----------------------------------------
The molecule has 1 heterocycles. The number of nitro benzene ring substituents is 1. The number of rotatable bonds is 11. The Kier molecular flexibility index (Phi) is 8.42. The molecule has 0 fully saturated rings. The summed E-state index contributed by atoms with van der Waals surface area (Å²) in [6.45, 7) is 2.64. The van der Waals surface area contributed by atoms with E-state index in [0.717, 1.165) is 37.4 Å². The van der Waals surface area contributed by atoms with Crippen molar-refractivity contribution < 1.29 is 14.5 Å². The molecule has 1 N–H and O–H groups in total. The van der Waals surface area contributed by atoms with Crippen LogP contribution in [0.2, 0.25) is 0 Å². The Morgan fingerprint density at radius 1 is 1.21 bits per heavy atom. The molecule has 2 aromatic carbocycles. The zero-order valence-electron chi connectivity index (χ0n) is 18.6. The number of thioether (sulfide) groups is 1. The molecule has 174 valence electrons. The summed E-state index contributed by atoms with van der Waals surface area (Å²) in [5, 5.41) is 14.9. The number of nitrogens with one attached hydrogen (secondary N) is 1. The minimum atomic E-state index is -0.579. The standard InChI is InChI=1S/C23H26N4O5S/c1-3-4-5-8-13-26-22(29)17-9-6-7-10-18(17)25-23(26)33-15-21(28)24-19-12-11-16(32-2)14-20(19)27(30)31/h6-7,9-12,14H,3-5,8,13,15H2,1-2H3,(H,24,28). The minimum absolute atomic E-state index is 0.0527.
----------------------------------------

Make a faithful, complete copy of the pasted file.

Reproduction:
The molecule has 1 heterocycles. The number of nitro benzene ring substituents is 1. The number of rotatable bonds is 11. The Kier molecular flexibility index (Phi) is 8.42. The molecule has 0 fully saturated rings. The summed E-state index contributed by atoms with van der Waals surface area (Å²) in [6.45, 7) is 2.64. The van der Waals surface area contributed by atoms with E-state index in [0.717, 1.165) is 37.4 Å². The van der Waals surface area contributed by atoms with Crippen molar-refractivity contribution < 1.29 is 14.5 Å². The molecule has 1 N–H and O–H groups in total. The van der Waals surface area contributed by atoms with Crippen LogP contribution in [0.2, 0.25) is 0 Å². The Morgan fingerprint density at radius 1 is 1.21 bits per heavy atom. The molecule has 2 aromatic carbocycles. The zero-order valence-electron chi connectivity index (χ0n) is 18.6. The number of thioether (sulfide) groups is 1. The molecule has 174 valence electrons. The summed E-state index contributed by atoms with van der Waals surface area (Å²) in [5, 5.41) is 14.9. The number of nitrogens with one attached hydrogen (secondary N) is 1. The minimum atomic E-state index is -0.579. The standard InChI is InChI=1S/C23H26N4O5S/c1-3-4-5-8-13-26-22(29)17-9-6-7-10-18(17)25-23(26)33-15-21(28)24-19-12-11-16(32-2)14-20(19)27(30)31/h6-7,9-12,14H,3-5,8,13,15H2,1-2H3,(H,24,28). The minimum absolute atomic E-state index is 0.0527.